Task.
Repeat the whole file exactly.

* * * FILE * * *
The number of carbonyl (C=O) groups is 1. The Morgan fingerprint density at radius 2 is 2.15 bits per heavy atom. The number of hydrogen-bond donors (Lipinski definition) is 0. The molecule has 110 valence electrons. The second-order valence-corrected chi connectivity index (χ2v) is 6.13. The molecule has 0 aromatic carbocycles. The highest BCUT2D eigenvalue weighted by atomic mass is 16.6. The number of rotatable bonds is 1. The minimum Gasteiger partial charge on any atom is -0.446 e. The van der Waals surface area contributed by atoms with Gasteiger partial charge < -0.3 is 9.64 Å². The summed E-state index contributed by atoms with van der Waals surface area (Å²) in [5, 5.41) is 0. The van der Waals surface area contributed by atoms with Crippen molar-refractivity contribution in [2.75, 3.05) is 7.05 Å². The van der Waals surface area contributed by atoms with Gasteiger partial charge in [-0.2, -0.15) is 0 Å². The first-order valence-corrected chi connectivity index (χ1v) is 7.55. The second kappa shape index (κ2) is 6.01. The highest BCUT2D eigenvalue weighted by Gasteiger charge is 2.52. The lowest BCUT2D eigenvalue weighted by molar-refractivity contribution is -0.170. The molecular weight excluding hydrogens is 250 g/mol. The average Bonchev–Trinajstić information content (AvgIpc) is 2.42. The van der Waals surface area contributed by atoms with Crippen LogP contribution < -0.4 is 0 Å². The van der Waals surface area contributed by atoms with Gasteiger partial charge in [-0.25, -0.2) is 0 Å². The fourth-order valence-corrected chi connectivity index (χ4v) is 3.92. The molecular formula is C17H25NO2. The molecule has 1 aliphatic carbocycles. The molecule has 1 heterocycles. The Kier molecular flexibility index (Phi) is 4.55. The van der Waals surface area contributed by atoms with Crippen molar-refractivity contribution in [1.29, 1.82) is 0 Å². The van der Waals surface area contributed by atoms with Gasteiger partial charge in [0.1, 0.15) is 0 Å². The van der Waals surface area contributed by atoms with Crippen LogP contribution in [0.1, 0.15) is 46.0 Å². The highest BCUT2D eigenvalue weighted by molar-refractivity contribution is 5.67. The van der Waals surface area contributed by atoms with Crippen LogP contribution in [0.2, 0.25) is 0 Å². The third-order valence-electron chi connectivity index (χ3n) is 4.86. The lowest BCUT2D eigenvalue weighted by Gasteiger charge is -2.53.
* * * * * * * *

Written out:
The number of carbonyl (C=O) groups is 1. The Morgan fingerprint density at radius 2 is 2.15 bits per heavy atom. The number of hydrogen-bond donors (Lipinski definition) is 0. The molecule has 110 valence electrons. The second-order valence-corrected chi connectivity index (χ2v) is 6.13. The molecule has 0 aromatic carbocycles. The highest BCUT2D eigenvalue weighted by atomic mass is 16.6. The number of rotatable bonds is 1. The minimum Gasteiger partial charge on any atom is -0.446 e. The van der Waals surface area contributed by atoms with Gasteiger partial charge < -0.3 is 9.64 Å². The summed E-state index contributed by atoms with van der Waals surface area (Å²) in [5, 5.41) is 0. The van der Waals surface area contributed by atoms with Crippen molar-refractivity contribution in [2.75, 3.05) is 7.05 Å². The van der Waals surface area contributed by atoms with Gasteiger partial charge in [-0.2, -0.15) is 0 Å². The first-order valence-corrected chi connectivity index (χ1v) is 7.55. The second kappa shape index (κ2) is 6.01. The highest BCUT2D eigenvalue weighted by Gasteiger charge is 2.52. The lowest BCUT2D eigenvalue weighted by molar-refractivity contribution is -0.170. The molecular weight excluding hydrogens is 250 g/mol. The average Bonchev–Trinajstić information content (AvgIpc) is 2.42. The van der Waals surface area contributed by atoms with Crippen LogP contribution < -0.4 is 0 Å². The van der Waals surface area contributed by atoms with Gasteiger partial charge in [-0.25, -0.2) is 0 Å². The fourth-order valence-corrected chi connectivity index (χ4v) is 3.92. The molecular formula is C17H25NO2. The molecule has 1 aliphatic carbocycles. The molecule has 1 heterocycles. The Kier molecular flexibility index (Phi) is 4.55. The van der Waals surface area contributed by atoms with Crippen molar-refractivity contribution in [1.29, 1.82) is 0 Å². The van der Waals surface area contributed by atoms with Gasteiger partial charge in [0.1, 0.15) is 0 Å². The van der Waals surface area contributed by atoms with Crippen LogP contribution in [0.1, 0.15) is 46.0 Å². The highest BCUT2D eigenvalue weighted by molar-refractivity contribution is 5.67. The van der Waals surface area contributed by atoms with Crippen LogP contribution in [0.2, 0.25) is 0 Å². The third-order valence-electron chi connectivity index (χ3n) is 4.86. The lowest BCUT2D eigenvalue weighted by Gasteiger charge is -2.53.